All of my life I’ve had extremely vivid dreams that become, sporadically, lucid or prescient dreams, and the lucid dreaming has become more consistent over the past year. Whether vivid or lucid, these dreams contain mirrors and messages for my waking life, often alerting me to information I need to receive, decisions I need to make, patterns I need to shift, or taking me to a new level of awareness.
Early this morning I had a vivid dream that feels relevant to the collective, with layers of metaphor and messages, so please stick with me until the end…
I was working at an early-model home computer. Although security was installed, I had inadvertently allowed a virus to infiltrate the system and disturbing pop-ups had taken over my screen. I could hear my boss coming and panicked because I couldn’t exit out of the system. I quickly pressed “power” and shut the system down, hoping it would reboot.
Next, I was in the backseat of a car driving through the night. My boss, his wife, and their daughters were in front and I assumed I had become their nanny. In back with me was a little boy playing on the floor. He was tired, cranky, and not wearing a seatbelt. I understood that he was neglected and isolated from the rest of the family. I arranged a pillow and blanket for him on the seat, which he immediately relaxed into. I said, “You can stretch out and go to sleep; I’ll be right over here.”
We arrived at a hotel in the middle of nowhere. It was just me and my boss unloading countless suitcases from the back. I was loaded down with three bags but couldn’t find my main suitcase. Suddenly, I realized I had left it in a previous hotel and, devastated, dissolved into tears. I didn’t understand why I was reacting so strongly but it seemed as though everything important to me, everything I needed, was in that suitcase. I told my boss that I had forgotten the suitcase due to my exhaustion and rushing to leave. He turned ice-cold, stared at me with dead eyes, and said, “I hate people like you.” I was weeping, ashamed, feeling completely worthless. Then I spotted my suitcase standing up behind three other cases in the car and exclaimed with joy, “I found it! It’s here!” It was a vintage green suitcase that belonged to my mom in our real life when I was a child.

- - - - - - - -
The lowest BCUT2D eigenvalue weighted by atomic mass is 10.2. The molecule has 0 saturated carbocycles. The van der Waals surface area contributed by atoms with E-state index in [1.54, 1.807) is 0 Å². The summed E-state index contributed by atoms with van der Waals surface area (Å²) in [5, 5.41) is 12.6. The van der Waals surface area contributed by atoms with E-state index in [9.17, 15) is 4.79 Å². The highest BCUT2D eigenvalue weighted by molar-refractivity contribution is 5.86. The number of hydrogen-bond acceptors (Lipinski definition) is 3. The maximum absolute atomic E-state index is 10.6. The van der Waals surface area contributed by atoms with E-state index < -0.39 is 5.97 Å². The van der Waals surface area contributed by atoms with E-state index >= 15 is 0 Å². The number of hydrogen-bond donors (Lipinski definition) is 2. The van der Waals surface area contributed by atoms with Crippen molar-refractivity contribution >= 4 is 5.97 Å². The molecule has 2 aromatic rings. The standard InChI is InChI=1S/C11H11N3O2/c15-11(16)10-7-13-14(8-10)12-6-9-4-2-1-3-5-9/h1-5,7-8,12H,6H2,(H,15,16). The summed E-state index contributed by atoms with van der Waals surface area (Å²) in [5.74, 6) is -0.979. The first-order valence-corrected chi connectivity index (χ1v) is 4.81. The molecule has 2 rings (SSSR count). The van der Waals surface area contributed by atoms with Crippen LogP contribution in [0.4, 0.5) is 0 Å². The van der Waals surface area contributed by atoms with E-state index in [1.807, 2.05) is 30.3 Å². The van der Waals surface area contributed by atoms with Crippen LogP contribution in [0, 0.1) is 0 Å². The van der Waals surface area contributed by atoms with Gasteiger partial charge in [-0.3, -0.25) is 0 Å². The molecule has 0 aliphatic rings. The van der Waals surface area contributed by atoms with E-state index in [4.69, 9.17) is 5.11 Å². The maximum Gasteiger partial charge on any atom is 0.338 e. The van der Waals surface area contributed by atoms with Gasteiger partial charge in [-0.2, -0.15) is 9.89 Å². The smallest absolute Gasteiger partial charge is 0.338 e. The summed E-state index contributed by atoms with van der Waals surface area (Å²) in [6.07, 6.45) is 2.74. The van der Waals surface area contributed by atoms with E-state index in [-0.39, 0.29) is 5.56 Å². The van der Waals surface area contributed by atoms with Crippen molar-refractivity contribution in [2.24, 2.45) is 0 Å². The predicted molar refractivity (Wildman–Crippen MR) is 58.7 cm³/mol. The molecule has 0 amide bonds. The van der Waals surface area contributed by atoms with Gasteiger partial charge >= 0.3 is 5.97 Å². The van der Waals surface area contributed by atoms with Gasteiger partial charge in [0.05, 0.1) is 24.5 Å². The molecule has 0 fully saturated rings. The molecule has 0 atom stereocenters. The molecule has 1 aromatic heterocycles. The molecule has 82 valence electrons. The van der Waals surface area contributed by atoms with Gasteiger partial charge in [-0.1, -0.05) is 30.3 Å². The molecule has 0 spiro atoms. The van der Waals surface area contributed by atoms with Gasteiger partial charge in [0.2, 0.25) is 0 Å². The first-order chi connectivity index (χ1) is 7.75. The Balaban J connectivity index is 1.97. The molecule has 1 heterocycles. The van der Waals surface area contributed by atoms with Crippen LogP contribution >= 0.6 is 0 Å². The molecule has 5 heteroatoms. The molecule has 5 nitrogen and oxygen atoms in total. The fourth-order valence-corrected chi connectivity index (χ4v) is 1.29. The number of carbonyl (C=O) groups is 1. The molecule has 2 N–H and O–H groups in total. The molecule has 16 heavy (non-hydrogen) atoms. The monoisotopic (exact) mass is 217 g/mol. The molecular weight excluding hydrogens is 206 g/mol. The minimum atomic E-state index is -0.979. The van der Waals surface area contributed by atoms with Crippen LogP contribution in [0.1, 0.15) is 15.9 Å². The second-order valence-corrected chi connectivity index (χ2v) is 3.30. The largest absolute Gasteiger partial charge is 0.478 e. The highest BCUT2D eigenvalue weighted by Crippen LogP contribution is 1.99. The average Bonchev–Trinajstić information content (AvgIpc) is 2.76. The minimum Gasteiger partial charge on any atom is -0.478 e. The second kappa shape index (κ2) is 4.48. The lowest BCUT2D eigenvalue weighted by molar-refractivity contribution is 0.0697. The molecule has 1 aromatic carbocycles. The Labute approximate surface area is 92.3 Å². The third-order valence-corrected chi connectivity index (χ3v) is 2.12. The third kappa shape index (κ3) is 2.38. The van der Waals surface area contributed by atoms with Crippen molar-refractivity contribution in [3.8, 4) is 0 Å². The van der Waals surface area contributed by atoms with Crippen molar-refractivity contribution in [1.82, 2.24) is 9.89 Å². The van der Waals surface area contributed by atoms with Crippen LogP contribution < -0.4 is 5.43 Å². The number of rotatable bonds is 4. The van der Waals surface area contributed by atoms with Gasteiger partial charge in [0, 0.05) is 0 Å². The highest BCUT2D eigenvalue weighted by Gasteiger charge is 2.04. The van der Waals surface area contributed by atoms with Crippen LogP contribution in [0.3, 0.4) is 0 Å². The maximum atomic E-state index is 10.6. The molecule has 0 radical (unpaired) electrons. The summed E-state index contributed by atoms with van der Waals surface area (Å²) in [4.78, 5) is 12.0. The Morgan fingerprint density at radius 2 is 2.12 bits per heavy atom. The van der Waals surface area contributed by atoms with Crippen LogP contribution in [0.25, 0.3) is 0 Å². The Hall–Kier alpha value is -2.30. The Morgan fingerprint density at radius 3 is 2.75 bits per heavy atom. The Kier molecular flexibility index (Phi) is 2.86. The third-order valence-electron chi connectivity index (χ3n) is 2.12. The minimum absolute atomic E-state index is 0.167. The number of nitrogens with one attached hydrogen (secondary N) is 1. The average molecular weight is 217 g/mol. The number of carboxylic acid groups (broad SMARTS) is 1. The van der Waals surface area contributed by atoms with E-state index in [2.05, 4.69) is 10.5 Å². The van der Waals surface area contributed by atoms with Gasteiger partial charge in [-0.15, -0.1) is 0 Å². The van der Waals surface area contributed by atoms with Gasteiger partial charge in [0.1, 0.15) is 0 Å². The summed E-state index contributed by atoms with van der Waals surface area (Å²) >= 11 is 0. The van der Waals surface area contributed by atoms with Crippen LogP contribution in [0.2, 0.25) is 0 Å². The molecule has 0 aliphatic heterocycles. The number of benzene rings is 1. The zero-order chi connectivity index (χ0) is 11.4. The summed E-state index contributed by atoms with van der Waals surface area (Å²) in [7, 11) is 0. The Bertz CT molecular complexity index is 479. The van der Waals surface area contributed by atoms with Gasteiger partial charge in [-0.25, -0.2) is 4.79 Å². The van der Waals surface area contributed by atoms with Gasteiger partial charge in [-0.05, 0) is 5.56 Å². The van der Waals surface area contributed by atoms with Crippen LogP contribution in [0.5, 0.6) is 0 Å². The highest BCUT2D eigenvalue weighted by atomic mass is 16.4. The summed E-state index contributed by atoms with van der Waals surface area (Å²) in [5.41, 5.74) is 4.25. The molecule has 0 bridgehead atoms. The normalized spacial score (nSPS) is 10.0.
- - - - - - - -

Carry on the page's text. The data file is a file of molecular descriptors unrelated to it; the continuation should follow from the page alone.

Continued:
But my boss didn’t care; he hated me now. I sorrowfully dragged my suitcases behind him into the hotel. The rest of the family was there and we spiraled around in a circle, past dozens and dozens of rooms, until we stopped at one. I finally put down my bags and my boss looked at me with that hatred and said, “You’re 108.” I realized I was alone and we had passed my room a long time ago but that he wanted to make me suffer.
I couldn’t stand being there and called a cab to take me to find some food. A woman arrived in a black SUV. It was night and we passed a gas station with several cars in the lot. From the license plates, I tried to determine if we were in Oklahoma or Nevada. I decided on OK because of the driver’s accent.
We drove along a dark highway and all of a sudden a huge portal of white lightening lit up the sky, illuminating a terrible formation of funnel clouds from within and without. It was unlike anything I had ever seen. The driver gasped, slowed down, and said, “Will you look at that!” As she slowed, I could see a row of people standing on the median, also looking up at the sky. I urged the cabbie to drive as fast as she could to outrun the storm. She did, but as I watched the sky, I saw another terrible formation to the side of us. I screamed at her to drive even faster, to get away from the storm.
The driver turned onto the road leading to my hotel and we were faced with a third formation, the most massive and apocalyptic tornado, directly above and in front of us. We had no choice but to drive straight into the storm. I was filled with fear, clutching the door handle in the back set, and closing my eyes. I could hear the driver exclaim as she tried to keep the SUV on the road, could hear the debris hitting the car, and could sense the darkness that we couldn’t see through. I knew that my life was out of my control–that at any time the car could flip off the road or be sucked up into the air. At that moment, beautiful music filled my awareness and I felt cocooned into the most tranquil and peaceful state of mind. I thought to myself how strange it was to feel that way when I knew the storm had us in its grip.